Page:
Non-invasive markers are preferred in the field and ideally they should be based on faecal material as this is easy to collect. In addition, mixed faecal samples can be taken so that the gut health status of the whole flock can be evaluated. These markers can be microbial or host-derived. Microbial markers originate from the observation that gut health problems often are associated with shifts in the microbial composition. This has been described in detail for human inflammatory bowel disease, in which Enterobacteriaceae have been associated with inflammation and butyrate producing bacteria from the Ruminococcaceae family, such as the genus Faecalibacterium, have been shown to be depleted in the faeces of diseased individuals (Machiels et al., 2018; Rivera-Chavez et al., 2017). While changes in microbial composition are clear in the case of severe intestinal inflammation, differences can be much more subtle in intestinal disorders with a much less clear phenotype, such as irritable bowel syndrome in humans. The same is true for chickens, in which rather well-described microbial composition shifts have been described in the gut of animals with necrotic enteritis, but, despite numerous studies, it is not easy to identify OTUs that are correlated with intestinal health and animal performance (Stanley et al., 2016). Our group has conducted a number of studies using intestinal inflammation models to describe 16S rDNA sequences that have a correlation with intestinal health (i.e. villus length, immune cell infiltration in the gut wall, and performance) and some general patterns of beneficial and harmful microbial groups can be extracted from these data. Examples are correlations between the reduced abundance of Faecalibacterium prauznitzii and Butyricicoccus pullicaecorum and conditions that increase the villus length and decrease the CD3+ T-cell infiltration in the small intestinal wall of broilers under experimental challenge conditions (unpublished), but many more relevant OTU changes occur. In addition to the use of microbial composition and taxa, one could also use functional genes or metabolites as markers. The most well-known example of a beneficial microbial metabolite is butyrate, and functional genes such as the butyryl-CoA:acetate CoA-transferase can be used to quantify the abundance of butyrate producing bacteria in faecal samples (Onrust et al., 2015; De Maesschalck et al., 2015). A lot of other metabolites are involved in gut health and this is a domain in which much progress can be made. Measurements of epithelial permeability can be done using oral administration of compounds that pass through the epithelial layer when damaged and thus can be measured in serum (e.g. FITC-dextran, lactulose/rhamnose) (Ducatelle et al., 2018 for references). This is not applicable to field conditions. Host biomarkers for gut health should ideally be associated with gut function, such as digestibility, cellular damage and inflammation, amongst others. In humans, calprotectin, a neutrophil granule protein, is used to quantify gut inflammation and is very useful to assess the severity of intestinal inflammation (Ayling and Kok, 2018). For poultry, our group recently identified a similar protein biomarker in colonic content of animals from an inflammation model. Other markers were identified and were related to inflammation, serum leakage, epithelial cell and tight junction damage. Currently, these are being brought to a practical field assay using ELISA or dipstick assays. An example is ovotransferrin, a protein that is produced in the liver and thus only reaches the faeces when serum leaks through the epithelial cells. The concentration of ovotransferrin increases with the severity of necrotic enteritis and coccidiosis infections, and has been associated with gut damage in not yet published dysbiosis models (Goossens et al., 2018).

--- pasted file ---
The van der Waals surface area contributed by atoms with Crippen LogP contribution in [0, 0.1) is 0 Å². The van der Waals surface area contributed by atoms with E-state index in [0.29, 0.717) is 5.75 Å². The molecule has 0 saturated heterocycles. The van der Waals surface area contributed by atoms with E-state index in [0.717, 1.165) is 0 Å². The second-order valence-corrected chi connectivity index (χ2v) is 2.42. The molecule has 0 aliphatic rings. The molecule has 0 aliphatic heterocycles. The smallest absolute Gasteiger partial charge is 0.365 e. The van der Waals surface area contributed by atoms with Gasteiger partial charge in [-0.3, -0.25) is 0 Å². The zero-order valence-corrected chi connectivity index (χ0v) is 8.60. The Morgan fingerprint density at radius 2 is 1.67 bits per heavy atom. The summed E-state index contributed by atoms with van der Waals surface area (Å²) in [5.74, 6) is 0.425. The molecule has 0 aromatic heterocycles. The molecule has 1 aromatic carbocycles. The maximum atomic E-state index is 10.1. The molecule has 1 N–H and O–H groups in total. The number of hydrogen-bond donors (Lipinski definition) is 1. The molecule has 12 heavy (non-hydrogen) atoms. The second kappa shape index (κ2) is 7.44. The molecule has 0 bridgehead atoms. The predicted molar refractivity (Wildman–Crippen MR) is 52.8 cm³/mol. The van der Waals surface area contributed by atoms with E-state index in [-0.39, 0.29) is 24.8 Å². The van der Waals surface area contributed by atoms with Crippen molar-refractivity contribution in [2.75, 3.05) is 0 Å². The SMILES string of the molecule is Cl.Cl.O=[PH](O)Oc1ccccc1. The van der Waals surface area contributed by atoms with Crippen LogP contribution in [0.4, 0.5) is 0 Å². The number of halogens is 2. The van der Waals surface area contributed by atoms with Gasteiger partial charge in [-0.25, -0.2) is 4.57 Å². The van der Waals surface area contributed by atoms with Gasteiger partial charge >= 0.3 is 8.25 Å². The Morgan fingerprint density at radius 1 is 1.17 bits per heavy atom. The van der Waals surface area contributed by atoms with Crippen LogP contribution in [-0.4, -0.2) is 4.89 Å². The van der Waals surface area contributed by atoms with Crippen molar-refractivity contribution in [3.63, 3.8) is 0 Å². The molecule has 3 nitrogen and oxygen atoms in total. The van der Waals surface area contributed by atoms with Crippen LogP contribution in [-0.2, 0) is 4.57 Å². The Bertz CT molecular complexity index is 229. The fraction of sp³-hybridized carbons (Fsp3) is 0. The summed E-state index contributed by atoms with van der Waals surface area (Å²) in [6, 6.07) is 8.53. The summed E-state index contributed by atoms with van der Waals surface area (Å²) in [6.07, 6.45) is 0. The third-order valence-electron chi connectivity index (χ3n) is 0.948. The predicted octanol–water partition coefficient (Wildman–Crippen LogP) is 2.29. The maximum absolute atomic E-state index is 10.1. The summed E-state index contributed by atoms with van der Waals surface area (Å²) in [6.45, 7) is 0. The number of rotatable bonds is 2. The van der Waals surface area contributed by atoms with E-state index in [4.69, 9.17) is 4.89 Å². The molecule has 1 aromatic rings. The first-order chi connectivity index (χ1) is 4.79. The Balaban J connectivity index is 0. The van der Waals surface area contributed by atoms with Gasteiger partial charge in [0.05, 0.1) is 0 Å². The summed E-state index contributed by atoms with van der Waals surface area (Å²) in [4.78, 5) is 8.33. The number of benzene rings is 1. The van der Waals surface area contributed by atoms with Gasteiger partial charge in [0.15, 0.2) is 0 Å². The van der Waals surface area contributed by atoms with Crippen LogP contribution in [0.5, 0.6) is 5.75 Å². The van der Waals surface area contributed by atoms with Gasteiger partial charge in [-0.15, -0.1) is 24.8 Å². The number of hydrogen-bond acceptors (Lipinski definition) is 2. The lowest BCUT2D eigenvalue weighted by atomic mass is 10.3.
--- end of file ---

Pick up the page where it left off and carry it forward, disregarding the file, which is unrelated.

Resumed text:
IV. APPLICATIONS AND PERSPECTIVES
Easy-to-measure biomarkers in faecal samples are of value for the poultry industry for various reasons. First, they can be used to measure gut health in field conditions and justify interventions to promote gut health. These can be the administration of antimicrobials when animals suffer from a diagnosed bacterial infection but can also be the supplementation of a gut-health promoting feed additive when the animals are not having symptoms. The latter is often the case, and prediction of poor performance will likely be the most important driver for using gut health biomarker tools. Ideally, diagnostic tests for gut health result in the choice of specific feed additives or changes in feed management, depending on the parameter that is affected. Another important application of gut health biomarkers is efficacy testing of newly developed feed additives by the industry. While faecal biomarker proteins (host proteins) and microbial markers (taxa and metabolic pathway genes) have been identified in experimental models (necrotic enteritis, gut inflammation, and more), field applications are likely not to be straightforward for various reasons. Apart from the technical aspects (dipstick or ELISA development), field conditions are very different in different regions worldwide and it might be complex as a lot of preventive antimicrobials are still used. It will be a challenge to convince poultry producers to use a diagnostic tool to justify use of antimicrobials, as the latter are often a cheap and easy certainty for production performance. Educating the poultry production industry on the risks of antimicrobial usage, antimicrobial resistance, and the need to use a strategy of measuring gut health and using non-antibiotic prevention methods is already occurring but needs further effort.
ACKNOWLEDGEMENTS: We thank all scientists, technicians and personnel from the Department of Pathology, Bacteriology and Avian Diseases, all funding agencies and industrial partners, and all research groups that have contributed to the data used to produce the paper.
Abstract presented at the 30th Annual Australian Poultry Science Symposium 2019. For information on the latest edition and future events, check out https://www.apss2021.com.au/.